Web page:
How might that work?

Here’s how one organization approached it: A new CEO wanted to jump start getting to know his leadership team. He started off with the obligatory two-day off-site where each member of the team had a chance to get to know their peers through a series of exercises aimed at both understanding what leadership is, and at finding that “compelling purpose” that they could all buy in to.

Many CEOs would stop there – “We’re good, we have a vision and we can go back to work.”

He didn’t. A caucus after the meeting revealed that a deeper group of leaders might benefit from a similar experience, so they gave them a chance to come together.

What frank and honest feedback can do

The feedback from that next level of leadership was blunt, honest and clear:

“You guys at the top are not communicating well with us, not including us in important discussions, and not treating us as leaders.”

Realizing that this couldn’t be resolved by him alone, the CEO went back to basics. He set his expectations for his leadership team – at all levels. He committed to investing the time for the entire leadership team to learn together, through formal and informal dialogue, through a disciplined process of collectively agreeing to work project priorities, and through sincere reflection about the progress.

He and his team settled on three critical leadership competencies to address:

  1. Consistency;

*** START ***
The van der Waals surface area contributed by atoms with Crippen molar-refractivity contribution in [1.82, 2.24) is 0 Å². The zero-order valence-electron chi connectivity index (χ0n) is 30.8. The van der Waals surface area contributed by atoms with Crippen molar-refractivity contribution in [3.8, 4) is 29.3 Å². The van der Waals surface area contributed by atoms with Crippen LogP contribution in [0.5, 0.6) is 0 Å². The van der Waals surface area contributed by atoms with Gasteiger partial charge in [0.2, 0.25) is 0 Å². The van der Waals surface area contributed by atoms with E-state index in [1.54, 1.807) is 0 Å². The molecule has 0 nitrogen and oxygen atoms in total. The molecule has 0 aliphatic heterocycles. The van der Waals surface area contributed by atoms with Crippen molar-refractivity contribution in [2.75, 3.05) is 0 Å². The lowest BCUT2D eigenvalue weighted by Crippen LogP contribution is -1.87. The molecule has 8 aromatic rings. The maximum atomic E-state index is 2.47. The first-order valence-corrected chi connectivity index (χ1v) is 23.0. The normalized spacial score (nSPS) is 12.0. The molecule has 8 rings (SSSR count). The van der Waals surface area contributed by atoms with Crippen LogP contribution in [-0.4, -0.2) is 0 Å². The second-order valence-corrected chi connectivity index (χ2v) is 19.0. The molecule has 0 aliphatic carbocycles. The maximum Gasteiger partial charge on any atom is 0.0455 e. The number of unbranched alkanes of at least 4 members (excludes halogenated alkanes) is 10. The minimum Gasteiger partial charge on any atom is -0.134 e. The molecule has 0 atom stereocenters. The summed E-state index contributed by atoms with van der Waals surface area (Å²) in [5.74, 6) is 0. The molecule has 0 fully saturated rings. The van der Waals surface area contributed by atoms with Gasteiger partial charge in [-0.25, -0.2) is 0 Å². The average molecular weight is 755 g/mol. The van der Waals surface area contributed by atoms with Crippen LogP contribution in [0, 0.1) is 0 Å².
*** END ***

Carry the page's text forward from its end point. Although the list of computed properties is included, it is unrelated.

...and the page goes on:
2. Communication; and,
  3. Accountability.

They are working hard to develop these skills collectively, and regularly taking the pulse of progress.

They also found that there was just too much work going on. All of it was good, but it was sometimes overlapping, often without including key players, and sometimes without having some fundamentals in place first.

So they worked together to create an operating plan, and identify initiatives and responsibilities across the leadership team, and they used the operating plan to define the budget for the year.

One of the most impressive things that the team decided, when they realized they had too much work planned and too little budget, was to let go of some departmental projects and throw their support to the one thing that seemed to matter most to their customers. Six months later, they were able to mark that initiative “complete,” and turn their attention to the next priority.

This is leadership

This is what leadership development means – learning how to work as a team, with the best interest of the organization first and foremost, and consistently review and evaluate progress.

This is a skill, but one that can only be learned through candid dialogue and trust.

Their leadership journey is going into Year 3. The first year didn’t feel like a lot of movement; they had to get the basics in place – trust and openness. The short pulse surveys that measured their progress were positive, and provided more content for dialogue and learning.

This CEO and his leadership team have learned some things. They have learned to trust, they have learned that they need a disciplined process to keep them on track, and they have learned that they must continually make time to revisit their plan, so that everyday distractions don’t take their work in a different, less-aligned direction.

Both are important

Given that individual leaders have a significant impact on the engagement of their team, it is important to clearly identify individual leadership competencies, and develop a process that will foster both formal and informal development.

Ignoring developing leadership on the other hand, could very well end up like the orchestra of top musicians in their instrument who all decided to play different genres, different music.

It can be chaotic – and VERY hard to listen to.

This originally appeared on Carol Anderson’s blog @the intersection of learning & performance

This article is part of a series called Editor's Pick.